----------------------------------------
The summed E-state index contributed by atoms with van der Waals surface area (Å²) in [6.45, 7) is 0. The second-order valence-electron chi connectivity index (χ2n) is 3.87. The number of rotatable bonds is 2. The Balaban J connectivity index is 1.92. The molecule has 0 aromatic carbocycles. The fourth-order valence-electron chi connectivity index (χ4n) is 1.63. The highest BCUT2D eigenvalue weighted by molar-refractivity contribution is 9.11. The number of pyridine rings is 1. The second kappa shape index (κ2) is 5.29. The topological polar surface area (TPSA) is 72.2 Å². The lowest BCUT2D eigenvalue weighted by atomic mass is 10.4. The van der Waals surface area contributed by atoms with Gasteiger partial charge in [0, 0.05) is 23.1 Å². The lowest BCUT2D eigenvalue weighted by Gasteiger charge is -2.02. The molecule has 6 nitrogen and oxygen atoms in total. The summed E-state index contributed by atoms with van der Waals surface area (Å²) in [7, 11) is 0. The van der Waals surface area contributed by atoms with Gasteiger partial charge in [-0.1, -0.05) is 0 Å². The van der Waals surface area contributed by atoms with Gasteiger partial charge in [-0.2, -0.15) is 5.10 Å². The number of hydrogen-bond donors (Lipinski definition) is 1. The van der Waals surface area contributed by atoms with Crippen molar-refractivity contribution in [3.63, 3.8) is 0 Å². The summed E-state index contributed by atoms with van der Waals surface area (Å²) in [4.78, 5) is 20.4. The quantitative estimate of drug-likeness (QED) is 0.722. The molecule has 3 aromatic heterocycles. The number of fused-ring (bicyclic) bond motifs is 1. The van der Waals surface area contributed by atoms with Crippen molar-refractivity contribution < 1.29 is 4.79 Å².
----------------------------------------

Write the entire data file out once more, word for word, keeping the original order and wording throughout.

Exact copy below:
The summed E-state index contributed by atoms with van der Waals surface area (Å²) in [6.45, 7) is 0. The second-order valence-electron chi connectivity index (χ2n) is 3.87. The number of rotatable bonds is 2. The Balaban J connectivity index is 1.92. The molecule has 0 aromatic carbocycles. The fourth-order valence-electron chi connectivity index (χ4n) is 1.63. The highest BCUT2D eigenvalue weighted by molar-refractivity contribution is 9.11. The number of pyridine rings is 1. The second kappa shape index (κ2) is 5.29. The topological polar surface area (TPSA) is 72.2 Å². The lowest BCUT2D eigenvalue weighted by atomic mass is 10.4. The van der Waals surface area contributed by atoms with Gasteiger partial charge in [0, 0.05) is 23.1 Å². The lowest BCUT2D eigenvalue weighted by Gasteiger charge is -2.02. The molecule has 6 nitrogen and oxygen atoms in total. The summed E-state index contributed by atoms with van der Waals surface area (Å²) in [7, 11) is 0. The van der Waals surface area contributed by atoms with Gasteiger partial charge in [-0.1, -0.05) is 0 Å². The van der Waals surface area contributed by atoms with Gasteiger partial charge in [-0.2, -0.15) is 5.10 Å². The number of hydrogen-bond donors (Lipinski definition) is 1. The van der Waals surface area contributed by atoms with Crippen molar-refractivity contribution in [3.63, 3.8) is 0 Å². The summed E-state index contributed by atoms with van der Waals surface area (Å²) in [4.78, 5) is 20.4. The quantitative estimate of drug-likeness (QED) is 0.722. The molecule has 3 aromatic heterocycles. The number of fused-ring (bicyclic) bond motifs is 1. The van der Waals surface area contributed by atoms with Crippen molar-refractivity contribution < 1.29 is 4.79 Å².